Borussia Dortmund remain on top of the Bundesliga after Matchday five, dismantling Hamburg 3-0 at the Volksparkstadion on Wednesday night. Shinji Kagawa, Pierre-Emerick Aubameyang and Christian Pulisic put their names on the scoresheet but the real star of Dortmund's domestic season so far is their defence, picking up a fifth consecutive clean sheet. The match on the muddy pitch in Hamburg wasn't always easy on the eyes.
Confidence is running high again in Dortmund after they bounced back from a scoreless draw in Freiburg and a hurtful 3-1 away loss in the Champions League to Tottenham by defeating last-place Cologne in a 5-0 drubbing on Sunday. BVB remain top of the Bundesliga with 10 points to their name after four matches.
There was one position more valuable than the rest in the transfer market this summer. Sure, the usual millions were splurged on forwards, most notably on Neymar, but an arm’s race for a very specific kind of player was contested. Manchester City were adjudged to have won that arm’s race, spending £140 million on three full-backs. Indeed, Benjamin Mendy, Kyle Walker and Danilo all pitched up at the Etihad Stadium over the summer as Pep Guardiola cleared his City squad of every full back.
Muck Rack makes it simple to find people, tweets, or articles that mention any name, keyword, company, hashtag etc. We've compiled this guide to help you make the most of your search.
Selecting a term
Start searching tweets, articles from media outlets, articles mentioned in tweets, journalists'
names, titles and bios with some suggested searches:
Companies or Topics (e.g. iPhone, Microsoft)
Phrases (e.g. "cloud computing") — use quotes to keep the terms together
Twitter handles (e.g. @username) — returns those who have mentioned or replied to
Names (e.g. "David Pogue")
Hashtags (e.g. #sxsw, #london2012)
Bio details (e.g. vegan, Olympics, father)
Muck Rack's Advanced Search allows for many boolean operators.
Find results that mention multiple specified terms, use AND or
+. For example, ensure each result contains both Elon Musk and Mark Zuckerberg by
searching Obama AND Romney or Obama + Romney.
Use the operators OR or , to broaden your search when you'd like either of
multiple terms to appear in results. (This is the default behavior of our search when no operators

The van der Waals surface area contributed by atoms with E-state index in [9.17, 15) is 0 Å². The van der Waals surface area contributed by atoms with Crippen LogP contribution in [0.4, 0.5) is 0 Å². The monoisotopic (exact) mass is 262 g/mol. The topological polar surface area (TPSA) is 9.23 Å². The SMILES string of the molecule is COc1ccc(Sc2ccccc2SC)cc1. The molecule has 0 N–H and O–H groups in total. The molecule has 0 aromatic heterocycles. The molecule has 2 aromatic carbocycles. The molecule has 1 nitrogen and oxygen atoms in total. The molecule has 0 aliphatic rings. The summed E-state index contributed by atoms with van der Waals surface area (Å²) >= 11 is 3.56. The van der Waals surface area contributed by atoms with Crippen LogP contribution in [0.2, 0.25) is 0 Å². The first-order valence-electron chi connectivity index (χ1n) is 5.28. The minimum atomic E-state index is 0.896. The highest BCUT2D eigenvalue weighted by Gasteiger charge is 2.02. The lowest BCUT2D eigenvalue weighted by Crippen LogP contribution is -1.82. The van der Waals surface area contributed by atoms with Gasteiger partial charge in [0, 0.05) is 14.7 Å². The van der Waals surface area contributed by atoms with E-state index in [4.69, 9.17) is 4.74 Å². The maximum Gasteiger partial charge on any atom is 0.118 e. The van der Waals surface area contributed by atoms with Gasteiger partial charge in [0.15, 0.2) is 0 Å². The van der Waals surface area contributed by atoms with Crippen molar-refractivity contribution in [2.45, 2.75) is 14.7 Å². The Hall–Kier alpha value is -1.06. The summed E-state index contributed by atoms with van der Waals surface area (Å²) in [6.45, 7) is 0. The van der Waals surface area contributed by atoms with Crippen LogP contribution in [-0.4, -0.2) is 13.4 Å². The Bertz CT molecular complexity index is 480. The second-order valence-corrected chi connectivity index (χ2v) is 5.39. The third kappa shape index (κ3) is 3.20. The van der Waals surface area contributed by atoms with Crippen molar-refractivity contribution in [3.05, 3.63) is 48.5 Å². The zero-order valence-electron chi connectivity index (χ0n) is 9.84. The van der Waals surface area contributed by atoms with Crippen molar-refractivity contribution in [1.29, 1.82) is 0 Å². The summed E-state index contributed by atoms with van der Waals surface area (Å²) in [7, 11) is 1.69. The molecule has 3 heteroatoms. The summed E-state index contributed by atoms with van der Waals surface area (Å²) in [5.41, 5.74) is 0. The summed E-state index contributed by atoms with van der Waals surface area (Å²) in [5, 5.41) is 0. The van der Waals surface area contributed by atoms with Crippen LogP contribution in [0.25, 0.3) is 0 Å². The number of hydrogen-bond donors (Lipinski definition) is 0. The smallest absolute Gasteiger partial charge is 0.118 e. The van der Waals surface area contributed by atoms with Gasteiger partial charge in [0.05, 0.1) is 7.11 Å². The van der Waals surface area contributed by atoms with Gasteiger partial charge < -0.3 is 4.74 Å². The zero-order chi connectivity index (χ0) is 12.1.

are used.) For example, search for democrat OR republican to find results that refer to
Democrats and/or Republicans.
Use NOT or - to subtract results from your search. For
example, searching Disney will yield results about the Walt Disney Company as well as Walt Disney
World Resort. To exclude mentions of Disney World, search for Disney -World or Disney
When using one of these operators with a phrase, enclose it in quotation marks. For example, you can
find results about smartphones excluding Apple's iPhone 4S by searching smartphone -"iPhone
Exact case matching or punctuation
If you're searching for a brand name or keyword that relies on specific punctuation marks or capitalization, you can
find results that match your exact query by adding matchcase: before the keyword you're searching for, like matchcase:E*TRADE .
Use parentheses to separate multiple
boolean phrases. For example, to find journalists talking about having fun in Disney World or
Disneyland, search for ("disney world" OR disneyland) AND fun.
An asterisk can be used to search for any variation of a root word truncated by the asterisk. For example, searching for admin* will return results for administrator, administration, administer, administered, etc.
A near operator is an AND operator where you can control the distance between the words. You can vary the distance the near operation uses by adding a forward slash and number (between 0-99) such as strawberries NEAR/10 "whipped cream", which means the strawberries must exist within 10 words of "whipped cream".